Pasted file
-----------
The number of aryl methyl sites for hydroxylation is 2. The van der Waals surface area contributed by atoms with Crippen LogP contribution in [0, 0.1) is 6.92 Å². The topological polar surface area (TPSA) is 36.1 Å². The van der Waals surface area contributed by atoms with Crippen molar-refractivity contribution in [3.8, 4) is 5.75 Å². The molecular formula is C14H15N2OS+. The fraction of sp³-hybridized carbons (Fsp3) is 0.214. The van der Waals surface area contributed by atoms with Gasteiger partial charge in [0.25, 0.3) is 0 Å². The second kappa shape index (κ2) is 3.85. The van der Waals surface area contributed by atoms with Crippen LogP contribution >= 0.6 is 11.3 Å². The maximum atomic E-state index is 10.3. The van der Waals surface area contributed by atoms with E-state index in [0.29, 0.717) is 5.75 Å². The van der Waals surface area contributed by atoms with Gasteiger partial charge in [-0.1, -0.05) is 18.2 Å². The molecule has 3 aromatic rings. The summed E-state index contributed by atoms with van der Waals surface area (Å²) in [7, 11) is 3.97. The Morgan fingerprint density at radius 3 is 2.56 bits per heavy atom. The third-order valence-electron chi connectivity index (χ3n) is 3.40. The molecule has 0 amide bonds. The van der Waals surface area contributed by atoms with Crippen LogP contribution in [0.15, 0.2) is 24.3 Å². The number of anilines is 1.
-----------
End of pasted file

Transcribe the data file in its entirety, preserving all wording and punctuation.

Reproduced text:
The number of aryl methyl sites for hydroxylation is 2. The van der Waals surface area contributed by atoms with Crippen LogP contribution in [0, 0.1) is 6.92 Å². The topological polar surface area (TPSA) is 36.1 Å². The van der Waals surface area contributed by atoms with Crippen molar-refractivity contribution in [3.8, 4) is 5.75 Å². The molecular formula is C14H15N2OS+. The fraction of sp³-hybridized carbons (Fsp3) is 0.214. The van der Waals surface area contributed by atoms with Gasteiger partial charge in [0.25, 0.3) is 0 Å². The second kappa shape index (κ2) is 3.85. The van der Waals surface area contributed by atoms with Crippen LogP contribution >= 0.6 is 11.3 Å². The maximum atomic E-state index is 10.3. The van der Waals surface area contributed by atoms with E-state index in [0.29, 0.717) is 5.75 Å². The van der Waals surface area contributed by atoms with Gasteiger partial charge in [-0.1, -0.05) is 18.2 Å². The molecule has 3 aromatic rings. The summed E-state index contributed by atoms with van der Waals surface area (Å²) in [7, 11) is 3.97. The Morgan fingerprint density at radius 3 is 2.56 bits per heavy atom. The third-order valence-electron chi connectivity index (χ3n) is 3.40. The molecule has 0 amide bonds. The van der Waals surface area contributed by atoms with Crippen LogP contribution in [0.15, 0.2) is 24.3 Å². The number of anilines is 1.